Analyzing Professional Sports Team Colors with R

Analyzing Professional Sports Team Colors with R

When working with the ggplot2 package, I often find myself playing around with colors for longer than I probably should be. I think that this is because I know that the right color scheme can greatly enhance the information that a plot portrays; and, conversely, choosing an uncomplimentary palette can suppress the message of an otherwise good visualization.

With that said, I wanted to take a look at the presence of colors in the sports realm. I think some fun insight can be had from an exploration of colors used by individual sports teams. Some people have done some interesting technical research on this topic, such as studying the possible effects of color on fan and player perception of teams.


Technical Notes

  • I show code only where I believe it complements the commentary throughout; otherwise, it is hidden. Nonetheless, the underlying code can be viewed in the raw .Rmd file for this write-up.

  • Although I list all of the packages used in this write-up (for the sake of reproducibility), I comment out those that are used only in an explicit manner (i.e. via the “package::function” syntax). (Only dplyr and ggplot2 are imported altogether). Minimizing the namespace in this manner is a personal convention.

# library("teamcolors")
# library("tidyr")
# library("tibble")
# library("purrr")
# library("stringr")
# library("stringi")
# library("nbastatR")
# library("UpSetR")
# library("factoextra")
# library("NbClust")
# library("corrr")
# library("viridis")
# library("igraph")
# library("ggraph")
# library("circlize")
# library("colorscience")

The data that I’ll use comes from the teamcolors R package, which itself is sourced from Jim Nielsen’s website for team colors. This data set provides color information for all teams from six professional sports leagues:

  • EPL (European futbol),
  • MLB (baseball),
  • MLS (American soccer),
  • NBA (basketball),
  • NFL (American football), and
  • NHL (hockey).
teamcolors::teamcolors %>% create_kable()
name league primary secondary tertiary quaternary
AFC Bournemouth epl #e62333 #000000 NA NA
Anaheim Ducks nhl #010101 #a2aaad #fc4c02 #85714d
Arizona Cardinals nfl #97233f #000000 #ffb612 #a5acaf
Arizona Coyotes nhl #010101 #862633 #ddcba4 NA
Arizona Diamondbacks mlb #a71930 #000000 #e3d4ad NA
Arsenal epl #ef0107 #023474 #9c824a NA
Atlanta Braves mlb #ce1141 #13274f NA NA
Atlanta Falcons nfl #a71930 #000000 #a5acaf #a30d2d
Atlanta Hawks nba #e13a3e #c4d600 #061922 NA
Atlanta United FC mls #a29061 #80000b #000000 NA
1 # of total rows: 165

Putting this data in a “tidy” format is rather straightforward. 1 2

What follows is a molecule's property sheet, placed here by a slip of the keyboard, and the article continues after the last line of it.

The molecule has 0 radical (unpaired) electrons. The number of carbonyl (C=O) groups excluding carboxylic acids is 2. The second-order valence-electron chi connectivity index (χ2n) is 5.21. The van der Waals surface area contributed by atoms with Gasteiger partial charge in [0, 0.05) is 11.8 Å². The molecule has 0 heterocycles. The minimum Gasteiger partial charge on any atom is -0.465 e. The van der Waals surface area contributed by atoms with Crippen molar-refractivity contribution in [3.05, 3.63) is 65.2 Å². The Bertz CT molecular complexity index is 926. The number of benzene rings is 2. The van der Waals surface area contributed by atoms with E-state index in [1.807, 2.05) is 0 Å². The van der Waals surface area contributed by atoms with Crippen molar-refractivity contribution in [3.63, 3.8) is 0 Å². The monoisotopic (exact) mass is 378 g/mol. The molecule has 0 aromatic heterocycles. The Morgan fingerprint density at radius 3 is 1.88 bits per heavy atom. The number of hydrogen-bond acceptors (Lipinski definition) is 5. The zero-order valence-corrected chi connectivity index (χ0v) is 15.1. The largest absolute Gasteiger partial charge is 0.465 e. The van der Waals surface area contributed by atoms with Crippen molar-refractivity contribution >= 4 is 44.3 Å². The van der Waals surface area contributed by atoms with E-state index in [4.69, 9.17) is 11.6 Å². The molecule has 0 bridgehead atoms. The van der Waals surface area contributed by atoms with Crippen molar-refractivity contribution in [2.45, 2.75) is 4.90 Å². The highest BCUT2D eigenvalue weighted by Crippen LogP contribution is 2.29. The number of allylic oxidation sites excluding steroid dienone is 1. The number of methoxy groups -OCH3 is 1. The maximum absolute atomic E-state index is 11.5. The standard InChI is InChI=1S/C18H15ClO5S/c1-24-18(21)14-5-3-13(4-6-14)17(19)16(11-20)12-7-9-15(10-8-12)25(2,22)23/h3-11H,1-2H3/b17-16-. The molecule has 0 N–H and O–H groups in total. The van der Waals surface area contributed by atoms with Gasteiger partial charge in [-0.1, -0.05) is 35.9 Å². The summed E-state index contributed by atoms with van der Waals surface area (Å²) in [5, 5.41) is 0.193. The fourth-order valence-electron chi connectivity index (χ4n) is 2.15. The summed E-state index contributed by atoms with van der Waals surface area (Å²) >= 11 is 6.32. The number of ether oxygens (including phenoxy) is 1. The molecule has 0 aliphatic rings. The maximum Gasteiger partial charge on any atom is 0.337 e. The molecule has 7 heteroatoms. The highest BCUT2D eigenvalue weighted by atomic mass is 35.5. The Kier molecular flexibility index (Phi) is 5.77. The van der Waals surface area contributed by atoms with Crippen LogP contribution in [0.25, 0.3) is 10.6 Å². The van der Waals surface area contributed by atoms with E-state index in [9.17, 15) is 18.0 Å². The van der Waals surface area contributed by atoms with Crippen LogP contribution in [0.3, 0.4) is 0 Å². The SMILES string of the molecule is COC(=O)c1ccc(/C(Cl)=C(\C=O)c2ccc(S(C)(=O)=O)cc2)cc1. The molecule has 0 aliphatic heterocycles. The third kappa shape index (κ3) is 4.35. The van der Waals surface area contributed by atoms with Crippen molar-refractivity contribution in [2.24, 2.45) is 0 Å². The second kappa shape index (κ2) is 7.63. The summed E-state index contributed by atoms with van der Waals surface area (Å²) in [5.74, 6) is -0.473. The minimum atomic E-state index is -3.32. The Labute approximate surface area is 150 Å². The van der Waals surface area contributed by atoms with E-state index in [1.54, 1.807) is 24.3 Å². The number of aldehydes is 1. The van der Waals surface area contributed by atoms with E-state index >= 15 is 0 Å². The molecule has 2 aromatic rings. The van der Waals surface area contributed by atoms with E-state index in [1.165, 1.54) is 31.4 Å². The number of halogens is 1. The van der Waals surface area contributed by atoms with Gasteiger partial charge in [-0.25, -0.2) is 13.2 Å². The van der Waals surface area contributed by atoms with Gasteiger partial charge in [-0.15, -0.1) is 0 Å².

colors_tidy <-
  teamcolors::teamcolors %>%
  tidyr::gather(ord, hex, -name, -league)
colors_tidy %>% create_kable()
name league ord hex
AFC Bournemouth epl primary #e62333
Anaheim Ducks nhl primary #010101
Arizona Cardinals nfl primary #97233f
Arizona Coyotes nhl primary #010101
Arizona Diamondbacks mlb primary #a71930
Arsenal epl primary #ef0107
Atlanta Braves mlb primary #ce1141
Atlanta Falcons nfl primary #a71930
Atlanta Hawks nba primary #e13a3e
Atlanta United FC mls primary #a29061
1 # of total rows: 660


To begin, here’s visualization of all the colors in this data set. Not much significance can be extracted from this plot, but it’s still nice to have as a mechanism for getting familiar with the data.

Color Brightness

Note that there are quite a few teams without a full set of four colors (and some without a third or even second color).

colors_pct_nas <-
  colors_tidy %>%
  count(league, is_na =, sort = TRUE) %>%
  filter(is_na) %>%
  select(-is_na) %>%
    teamcolors::teamcolors %>%
      count(league, sort = TRUE) %>%
      rename(total = n) %>%
      mutate(total = as.integer(4 * total)),
    by = "league"
  ) %>%
  mutate(n_pct = 100 * n / total) %>% 
  mutate_if(is.numeric, funs(round(., 2)))
colors_pct_nas %>% create_kable()
league n total n_pct
mlb 47 120 39.17
nhl 42 124 33.87
epl 34 80 42.50
mls 20 88 22.73
nba 19 120 15.83
nfl 2 128 1.56

Both the visualization and the tabulation indicate that the MLB is missing the most colors (on a per-team basis). Perhaps this suggests that it is the most “dull” sports league. 3 The NFL is on the other end of the spectrum (pun intended), with only 1.5% of missing color values. Is it a coincidence that the NFL is the most popular sport in the U.S.? 4

My subjective indictment of MLB as dull is certainly unfair and unquantitative. Does “dull” refer to hue, lightness, brightness, etc.? For the sake of argument, let’s say that I want to interpret dullness as “brightness”, which, in the color lexicon, is interpreted as the arithmetic mean of the red-green-blue (RGB) values of a color. To rank the leagues by brightness, I can take the average of the RGB values (derived from the hex values) across all colors for all teams in each league. The resulting values–where a lower value indicates a darker color, and a higher value indicates a brighter color–provide a fair measure upon which each league’s aggregate color choices can be judged.

But first, the reader should be aware of a couple of more technicalities: 5

  • I put this computation in a function because I perform the same actions multiple times. This practice complies with the DRY principle.